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Taking out the Sefer Torah


Torah service—before the reading of the Torah:

There is none like You, Adonai, among the gods, and there are no works like Yours{Psalm 86:8}.

Your kingdom is an everlasting kingdom, and Your dominion endures through all generations{Psalm 145:13}. Adonai rules, Adonai did rule, Adonai will rule forever and ever{Exodus 15:18}. Adonai, give strength to Your people; Adonai, bless Your people with peace{Psalm 29:11}!

Source of mercy: may it be Your will to treat Zion with goodness. Rebuild the walls of Jerusalem{Psalm 51:20}. For in You alone do we trust, O Sovereign, high and exalted God, Master of Eternity.

And when the Ark would travel, Moses would say, “Arise, Adonai, and let Your enemies be scattered, and let those who hate You flee from You{Numbers 10;35}.” For out of Zion shall the Torah come forth, and the word of Adonai from Jerusalem{Isaiah 2:3}. Blessed is the One Who gave the Torah to Your people Israel.

Listen, Israel: Adonai is our God, Adonai alone{Deuteronomy 6:4}!
Our God is One; great is our Lord; Holy is God’s Name.
O magnify Adonai with me, and together let us exalt God’s Name.

Yours Adonai is the greatness and the power and the splendor the triumph and the glory — For all there is in heaven and in the earth is Yours. Yours Adonai is the kingdom and the supremacy as head over all{First Chronicles 29:11}.

Exalt Adonai our God and prostrate yourselves toward God’s footstool{Psalm 99:5}. Exalt Adonai our God and prostrate yourselves toward God’s holy mountain, for Adonai our God is holy{Psalm 99:9}.

During the last terrible days of the Roman siege of Jerusalem in the year 70 CE, it became clear to Rabbi Yochanan ben Zakkai that neither the capital city nor the Temple would survive. A tradition relates that he and his disciples left the city and established a school not far away at Yavneh. It is worth noting that it was a school—which was not considered a political threat by the Romans—that was able to keep the Jewish people alive after the destruction of the Temple. In fact, the new Jewish institution functioned in three capacities, namely, as:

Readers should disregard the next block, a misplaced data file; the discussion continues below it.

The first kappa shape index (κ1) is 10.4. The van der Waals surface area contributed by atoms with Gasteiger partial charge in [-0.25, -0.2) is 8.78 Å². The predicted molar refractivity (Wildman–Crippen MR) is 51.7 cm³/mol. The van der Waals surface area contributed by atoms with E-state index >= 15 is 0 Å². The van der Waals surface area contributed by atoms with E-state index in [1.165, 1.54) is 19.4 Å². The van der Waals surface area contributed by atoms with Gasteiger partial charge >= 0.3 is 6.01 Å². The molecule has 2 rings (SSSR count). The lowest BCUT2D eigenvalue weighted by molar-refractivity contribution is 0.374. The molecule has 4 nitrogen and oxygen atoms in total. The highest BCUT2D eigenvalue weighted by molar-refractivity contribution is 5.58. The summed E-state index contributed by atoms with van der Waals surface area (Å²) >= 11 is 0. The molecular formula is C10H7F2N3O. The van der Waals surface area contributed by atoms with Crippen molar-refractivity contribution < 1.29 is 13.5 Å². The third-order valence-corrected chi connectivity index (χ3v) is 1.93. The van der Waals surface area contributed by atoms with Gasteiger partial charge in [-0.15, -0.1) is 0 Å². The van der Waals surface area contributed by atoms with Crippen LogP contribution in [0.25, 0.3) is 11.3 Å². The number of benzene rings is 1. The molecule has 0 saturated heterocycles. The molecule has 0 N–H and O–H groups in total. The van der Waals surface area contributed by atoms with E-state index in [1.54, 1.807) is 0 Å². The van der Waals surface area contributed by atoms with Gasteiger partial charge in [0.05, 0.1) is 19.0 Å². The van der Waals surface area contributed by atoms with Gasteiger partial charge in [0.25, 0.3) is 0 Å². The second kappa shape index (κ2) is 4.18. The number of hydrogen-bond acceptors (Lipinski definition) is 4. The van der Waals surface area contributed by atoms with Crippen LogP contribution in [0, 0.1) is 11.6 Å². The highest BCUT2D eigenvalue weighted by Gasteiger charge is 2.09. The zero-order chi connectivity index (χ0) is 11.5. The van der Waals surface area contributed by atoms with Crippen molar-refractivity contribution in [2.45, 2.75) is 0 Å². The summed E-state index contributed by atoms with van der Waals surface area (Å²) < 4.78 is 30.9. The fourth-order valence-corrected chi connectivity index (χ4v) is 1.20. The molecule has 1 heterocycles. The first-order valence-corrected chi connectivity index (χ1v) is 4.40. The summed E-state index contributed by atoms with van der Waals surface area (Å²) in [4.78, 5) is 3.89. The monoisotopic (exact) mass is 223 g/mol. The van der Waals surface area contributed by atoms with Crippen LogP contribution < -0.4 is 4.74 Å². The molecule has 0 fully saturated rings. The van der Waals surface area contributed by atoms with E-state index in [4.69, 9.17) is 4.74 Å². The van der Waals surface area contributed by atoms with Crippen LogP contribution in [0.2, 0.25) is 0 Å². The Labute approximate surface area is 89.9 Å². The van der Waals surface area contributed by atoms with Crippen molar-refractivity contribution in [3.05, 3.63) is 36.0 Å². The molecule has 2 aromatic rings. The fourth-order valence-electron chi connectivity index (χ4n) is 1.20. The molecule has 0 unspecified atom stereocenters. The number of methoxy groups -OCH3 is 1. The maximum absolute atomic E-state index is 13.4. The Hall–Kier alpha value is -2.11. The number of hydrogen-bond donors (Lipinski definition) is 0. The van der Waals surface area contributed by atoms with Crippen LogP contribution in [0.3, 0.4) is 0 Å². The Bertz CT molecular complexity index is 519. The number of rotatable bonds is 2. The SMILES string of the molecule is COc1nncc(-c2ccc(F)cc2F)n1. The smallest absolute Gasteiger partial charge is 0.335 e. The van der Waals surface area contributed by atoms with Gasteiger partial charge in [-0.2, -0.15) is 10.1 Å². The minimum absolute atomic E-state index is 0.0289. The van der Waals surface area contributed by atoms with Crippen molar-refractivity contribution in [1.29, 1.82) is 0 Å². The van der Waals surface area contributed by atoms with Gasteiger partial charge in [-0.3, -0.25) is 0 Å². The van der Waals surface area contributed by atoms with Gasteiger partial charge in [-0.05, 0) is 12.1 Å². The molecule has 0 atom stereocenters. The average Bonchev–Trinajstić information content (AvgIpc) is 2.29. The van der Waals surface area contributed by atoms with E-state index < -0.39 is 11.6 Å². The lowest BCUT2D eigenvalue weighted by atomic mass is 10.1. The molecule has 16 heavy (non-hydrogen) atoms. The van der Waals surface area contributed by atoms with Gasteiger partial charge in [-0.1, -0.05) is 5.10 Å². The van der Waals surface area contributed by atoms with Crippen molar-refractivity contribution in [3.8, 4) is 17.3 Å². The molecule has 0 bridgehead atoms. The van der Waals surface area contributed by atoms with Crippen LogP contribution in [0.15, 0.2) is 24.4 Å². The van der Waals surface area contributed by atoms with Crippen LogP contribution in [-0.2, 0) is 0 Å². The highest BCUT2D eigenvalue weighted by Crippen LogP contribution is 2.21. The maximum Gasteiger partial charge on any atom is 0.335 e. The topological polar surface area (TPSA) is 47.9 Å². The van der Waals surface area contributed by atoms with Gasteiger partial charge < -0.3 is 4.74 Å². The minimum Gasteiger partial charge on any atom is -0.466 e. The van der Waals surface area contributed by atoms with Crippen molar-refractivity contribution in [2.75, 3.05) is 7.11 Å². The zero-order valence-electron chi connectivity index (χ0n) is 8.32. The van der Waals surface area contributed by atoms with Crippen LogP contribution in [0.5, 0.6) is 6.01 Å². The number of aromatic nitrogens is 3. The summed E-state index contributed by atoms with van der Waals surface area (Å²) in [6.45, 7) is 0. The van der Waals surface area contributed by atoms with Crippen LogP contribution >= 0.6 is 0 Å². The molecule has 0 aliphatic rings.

1. a beit k’nesset (“house of communal gathering”), from the root
k n s “to enter”
2. a beit tefila (“house of prayer”), and
3. a beit midrash (“house of study”), from the root d r sh “to closely inquire”)

At this point in the service, the synagogue—on Monday, Thursday and Shabbat changes roles. Most of the prayers have been completed, and the synagogue switches from a beit tefila to a beit midrash. Recall that the rabbis believed that studying Torah was the greatest of all the mizzvot because it led to all the others.

At this point the Torah scrolls—sifrei Torah—are lovingly taken out of the Holy Ark—aron ha-kodesh—and paraded around the synagogue. People reach out with their sidur or their zzizzit, touch the Torah scrolls and then kiss the sidur or zzizzit—thus figuratively kissing the Torah itself.

The scroll from which the baal korei (“master of reading”) will chant the Torah portion of the day is uncovered and placed upon the lectern.

The scrolls themselves contain the Five Books of Moses, handwritten by a specially-trained sofeir (scribe) on the skin of a kosher animal, using a feather quill. The calligraphy is a fine art. The Torah contains no vowel-points, only consonants. (Vowel-points were not invented until the 10th century of the Common Era; Torah scrolls had begun to be written many hundreds of year earlier.)

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